Last month, Cür Media announced that they would be getting ‘licenses from all three major record companies, giving them a collective $8 million in advance money.’ The on-demand streaming play wants wrestle with the likes of Spotify, SoundCloud, Apple Music, Deezer, and Google Play.
They may never enter the ring. Earlier this month,Cür Media realized that the advance amount was far-fetched. They subsequently signed extension agreements with rightholders which allowed them an extra 90-120 days to come up with the rest of the money. However, a month later, Cür Media is still struggling to raise the money, and have only come up with a fraction of the amount.
Cür has now raised $2 million of funding, allowing it to pay $500,000 of its $8 million advances. But, questions have now been raised about its ability to come up with the further $7.5 million that it agreed.
To make matters worse, the company released its financial statement yesterday reporting net losses of $8.5 million, which is up from the $6.2 million it lost in 2014. The annual report outlined the financing that the company requires to launch Cür Music.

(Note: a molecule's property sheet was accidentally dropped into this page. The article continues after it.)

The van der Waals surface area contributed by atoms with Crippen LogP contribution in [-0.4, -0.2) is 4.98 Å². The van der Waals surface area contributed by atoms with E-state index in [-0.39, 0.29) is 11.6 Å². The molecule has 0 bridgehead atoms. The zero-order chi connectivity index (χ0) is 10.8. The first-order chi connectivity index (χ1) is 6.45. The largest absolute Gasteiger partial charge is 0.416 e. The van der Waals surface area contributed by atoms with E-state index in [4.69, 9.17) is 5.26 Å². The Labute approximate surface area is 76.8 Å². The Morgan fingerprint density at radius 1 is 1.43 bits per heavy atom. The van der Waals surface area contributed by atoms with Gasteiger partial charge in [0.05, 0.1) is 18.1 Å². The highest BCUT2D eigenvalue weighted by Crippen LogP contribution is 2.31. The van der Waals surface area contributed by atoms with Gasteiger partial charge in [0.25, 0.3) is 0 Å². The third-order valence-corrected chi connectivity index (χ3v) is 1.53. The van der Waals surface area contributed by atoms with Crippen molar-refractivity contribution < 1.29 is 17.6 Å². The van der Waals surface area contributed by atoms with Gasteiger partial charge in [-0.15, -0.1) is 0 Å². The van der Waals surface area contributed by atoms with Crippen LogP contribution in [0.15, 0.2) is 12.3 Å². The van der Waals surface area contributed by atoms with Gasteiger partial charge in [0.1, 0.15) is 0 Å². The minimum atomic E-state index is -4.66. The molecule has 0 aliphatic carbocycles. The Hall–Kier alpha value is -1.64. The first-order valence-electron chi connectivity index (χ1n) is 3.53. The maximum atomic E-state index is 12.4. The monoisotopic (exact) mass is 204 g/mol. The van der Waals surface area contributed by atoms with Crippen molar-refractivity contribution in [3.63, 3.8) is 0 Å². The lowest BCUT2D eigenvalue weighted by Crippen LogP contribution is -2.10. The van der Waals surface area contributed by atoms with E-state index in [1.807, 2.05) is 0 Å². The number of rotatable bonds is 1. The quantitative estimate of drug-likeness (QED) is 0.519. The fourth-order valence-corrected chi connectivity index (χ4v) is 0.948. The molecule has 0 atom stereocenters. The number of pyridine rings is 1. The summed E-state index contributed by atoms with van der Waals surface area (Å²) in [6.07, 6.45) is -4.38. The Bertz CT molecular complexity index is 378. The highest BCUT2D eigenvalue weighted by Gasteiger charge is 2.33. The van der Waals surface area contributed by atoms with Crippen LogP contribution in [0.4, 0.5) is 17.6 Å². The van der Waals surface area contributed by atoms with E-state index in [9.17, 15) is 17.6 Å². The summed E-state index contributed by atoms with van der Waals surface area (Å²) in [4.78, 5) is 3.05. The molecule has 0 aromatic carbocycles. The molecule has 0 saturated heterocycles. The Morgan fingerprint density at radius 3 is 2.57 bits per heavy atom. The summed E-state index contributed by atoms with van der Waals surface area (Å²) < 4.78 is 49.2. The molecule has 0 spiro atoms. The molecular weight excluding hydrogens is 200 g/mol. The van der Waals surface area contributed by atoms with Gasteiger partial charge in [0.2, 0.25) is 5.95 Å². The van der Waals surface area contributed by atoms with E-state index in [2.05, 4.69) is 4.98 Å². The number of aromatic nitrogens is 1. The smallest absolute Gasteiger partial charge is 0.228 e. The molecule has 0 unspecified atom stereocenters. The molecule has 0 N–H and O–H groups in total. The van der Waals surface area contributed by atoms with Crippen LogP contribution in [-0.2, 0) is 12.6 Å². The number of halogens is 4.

“We plan to bring Cür Music to market in the third fiscal quarter of 2016. In order to do so, we need to raise approximately $15.0 million, to implement our business plan, market Cür Music, for content license costs, and for general working capital.”
Providing that the company secures the financing that it requires, the service will have three tiers: one called “Octo,” which will be priced at $1.99 a month, and two additional tiers will be priced at $4.99 and $9.99 a month.
And that’s the competitive attack: the low price point and strong social components will target the younger demographic who may not have the disposable cash for mainline services like Spotify, Apple or Tidal. Sounds interesting, assuming that the company gets the service off the ground.